Tipton: GOP wants Obamacare reform
Republicans in Congress are not out for a full repeal of Obamacare, but rather reasonable reforms that will accomplish its original purpose and intent, Colorado’s 3rd District congressman, Scott Tipton, said Monday during a visit to Glenwood Springs.
“The problem we all agree on is the need for affordability and accessibility,” Tipton said before a gathering of local business leaders during a morning meeting sponsored by the Glenwood Springs Chamber Resort Association.
“Especially out here in these rural areas, we’re paying a premium and we’re required to buy a product that costs us more” than in urban centers, said Tipton, who is a Cortez Republican.
As it stands, the Affordable Care Act, President Barack Obama’s signature health-care law, is less about access to basic health care and more about providing catastrophic insurance coverage, he said.
The costs of providing that coverage are even greater than first estimated, Tipton added, pointing to a new Congressional Budget Office estimate that ACA will cost close to $2 trillion over the next decade.
“To the president’s credit, he has signed some of the bills we have put through to try to reform the law,” said Tipton, who reiterated his comments during an afternoon meeting with Garfield County commissioners and local constituents.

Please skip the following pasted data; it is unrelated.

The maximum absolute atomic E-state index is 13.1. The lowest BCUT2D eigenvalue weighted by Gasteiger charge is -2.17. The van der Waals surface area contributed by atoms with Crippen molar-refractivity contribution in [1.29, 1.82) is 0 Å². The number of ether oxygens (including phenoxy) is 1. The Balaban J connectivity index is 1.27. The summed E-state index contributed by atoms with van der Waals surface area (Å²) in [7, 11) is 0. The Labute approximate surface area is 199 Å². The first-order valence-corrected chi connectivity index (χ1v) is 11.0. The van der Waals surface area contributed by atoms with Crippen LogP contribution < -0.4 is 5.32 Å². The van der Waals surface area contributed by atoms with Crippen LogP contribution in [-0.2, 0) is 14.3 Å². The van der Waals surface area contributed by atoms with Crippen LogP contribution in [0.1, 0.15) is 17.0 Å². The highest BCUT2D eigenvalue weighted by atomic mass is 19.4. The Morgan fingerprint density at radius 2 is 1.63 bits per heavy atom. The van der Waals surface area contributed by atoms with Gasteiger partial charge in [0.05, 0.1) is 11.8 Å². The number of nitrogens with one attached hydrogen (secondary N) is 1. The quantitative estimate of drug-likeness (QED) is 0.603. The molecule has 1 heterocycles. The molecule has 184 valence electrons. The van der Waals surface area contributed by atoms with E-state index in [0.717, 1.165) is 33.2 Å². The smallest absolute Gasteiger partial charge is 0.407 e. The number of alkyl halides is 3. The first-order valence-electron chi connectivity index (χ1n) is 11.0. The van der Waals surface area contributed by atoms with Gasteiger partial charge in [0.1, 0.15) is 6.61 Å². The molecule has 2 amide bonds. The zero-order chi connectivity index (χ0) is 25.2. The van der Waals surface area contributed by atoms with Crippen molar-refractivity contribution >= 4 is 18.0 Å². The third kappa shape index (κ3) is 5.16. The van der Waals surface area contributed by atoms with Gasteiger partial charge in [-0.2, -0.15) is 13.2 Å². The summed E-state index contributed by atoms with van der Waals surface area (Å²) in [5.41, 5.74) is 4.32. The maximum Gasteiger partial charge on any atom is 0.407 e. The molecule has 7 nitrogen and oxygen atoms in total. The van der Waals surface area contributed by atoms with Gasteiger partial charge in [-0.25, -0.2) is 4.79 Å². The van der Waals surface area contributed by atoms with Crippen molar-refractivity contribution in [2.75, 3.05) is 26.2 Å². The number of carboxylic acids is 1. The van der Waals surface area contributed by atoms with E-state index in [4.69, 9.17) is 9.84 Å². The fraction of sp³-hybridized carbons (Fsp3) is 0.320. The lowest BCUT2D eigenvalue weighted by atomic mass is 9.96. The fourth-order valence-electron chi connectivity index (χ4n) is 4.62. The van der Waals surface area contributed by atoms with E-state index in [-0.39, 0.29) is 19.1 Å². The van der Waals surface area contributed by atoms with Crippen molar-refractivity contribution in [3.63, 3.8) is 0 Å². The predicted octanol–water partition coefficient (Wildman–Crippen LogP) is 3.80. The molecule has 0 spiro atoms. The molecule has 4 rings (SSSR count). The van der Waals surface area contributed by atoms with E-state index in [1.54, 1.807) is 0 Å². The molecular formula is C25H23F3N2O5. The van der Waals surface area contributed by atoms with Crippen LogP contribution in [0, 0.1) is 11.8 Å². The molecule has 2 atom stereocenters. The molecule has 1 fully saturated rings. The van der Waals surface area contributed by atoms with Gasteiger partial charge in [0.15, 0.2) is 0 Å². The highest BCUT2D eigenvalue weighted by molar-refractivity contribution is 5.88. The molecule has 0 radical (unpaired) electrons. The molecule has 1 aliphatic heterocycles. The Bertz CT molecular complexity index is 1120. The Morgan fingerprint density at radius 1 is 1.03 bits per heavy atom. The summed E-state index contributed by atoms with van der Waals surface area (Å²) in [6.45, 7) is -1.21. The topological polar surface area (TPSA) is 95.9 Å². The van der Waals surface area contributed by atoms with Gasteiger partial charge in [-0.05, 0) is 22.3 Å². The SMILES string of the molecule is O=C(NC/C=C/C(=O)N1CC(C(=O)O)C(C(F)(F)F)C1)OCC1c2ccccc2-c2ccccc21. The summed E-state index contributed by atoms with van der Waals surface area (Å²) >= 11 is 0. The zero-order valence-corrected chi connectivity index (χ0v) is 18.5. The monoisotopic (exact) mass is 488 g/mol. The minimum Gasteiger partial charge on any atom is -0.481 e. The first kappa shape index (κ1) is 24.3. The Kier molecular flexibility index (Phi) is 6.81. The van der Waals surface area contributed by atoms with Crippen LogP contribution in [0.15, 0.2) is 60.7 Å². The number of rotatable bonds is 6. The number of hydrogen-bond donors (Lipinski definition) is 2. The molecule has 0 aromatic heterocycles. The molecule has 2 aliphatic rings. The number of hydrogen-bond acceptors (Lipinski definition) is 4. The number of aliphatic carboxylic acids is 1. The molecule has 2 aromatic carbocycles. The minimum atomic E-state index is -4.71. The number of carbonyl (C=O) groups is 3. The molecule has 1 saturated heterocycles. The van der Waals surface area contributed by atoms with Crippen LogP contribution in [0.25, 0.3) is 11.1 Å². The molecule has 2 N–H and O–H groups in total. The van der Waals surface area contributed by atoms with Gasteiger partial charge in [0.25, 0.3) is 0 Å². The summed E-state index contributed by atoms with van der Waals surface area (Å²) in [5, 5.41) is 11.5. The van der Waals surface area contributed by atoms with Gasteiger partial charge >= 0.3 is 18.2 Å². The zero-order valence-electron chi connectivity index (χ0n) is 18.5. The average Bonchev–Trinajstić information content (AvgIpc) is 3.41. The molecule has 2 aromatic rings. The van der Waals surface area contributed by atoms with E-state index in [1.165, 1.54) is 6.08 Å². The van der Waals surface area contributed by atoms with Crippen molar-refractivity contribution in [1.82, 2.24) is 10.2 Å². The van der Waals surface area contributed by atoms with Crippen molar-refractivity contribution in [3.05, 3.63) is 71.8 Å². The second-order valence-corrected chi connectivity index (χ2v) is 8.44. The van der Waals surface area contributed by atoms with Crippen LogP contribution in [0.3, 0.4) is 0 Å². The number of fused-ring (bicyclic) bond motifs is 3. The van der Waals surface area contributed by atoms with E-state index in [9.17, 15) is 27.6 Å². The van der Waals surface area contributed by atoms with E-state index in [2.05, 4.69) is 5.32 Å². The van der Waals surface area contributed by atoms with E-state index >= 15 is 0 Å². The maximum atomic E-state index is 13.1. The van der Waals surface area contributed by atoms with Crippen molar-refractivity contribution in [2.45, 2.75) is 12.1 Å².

But more reforms are needed, he said, including providing incentives for consumers to maintain health savings accounts without being penalized come tax time, and through tort reform aimed at limiting legal claims against medical providers.
“I hope we can move forward and get to something that works for the American people, and the employers who are trying to do the right thing for their people,” he said.
Tipton also touched on economic recovery, saying many rural counties in the 3rd Congressional District are still experiencing double-digit unemployment and low labor participation rates, which don’t show up in the unemployment figures.
“Seven out of 10 jobs in this country are the result of small businesses, and we need to support them,” he said.
Asked by one of the chamber meeting attendees if he would support an increase in the national gasoline tax amid lower gas prices to help pay for highway and related infrastructure needs, Tipton said no.
Given the volatile nature of the global oil markets, gasoline prices can fluctuate greatly, Tipton noted. And, a higher gas tax means rural residents pay more because they have to drive longer distances, he said.
Tipton said he would like to explore changes to the environmental review process for larger infrastructure projects, that can tend to increase costs beyond actual construction.
“That just takes more dollars away from being able to put asphalt on the road,” he said.
Colorado Mountain College representatives asked the congressman for his take on Obama’s proposal to offer two years of college education free of charge to high school graduates who want to pursue higher education.
“There is no free college. Somebody will pay for it,” Tipton said, calling CMC “a great example of affordability.”
During the meeting with county commissioners, Tipton spoke to ongoing efforts to ensure that federal Payments in Lieu of Taxes (PILT) on federal lands continue to come to local governments, and well reintroduction of his “all of the above” Planning for America’s Energy Future bill.
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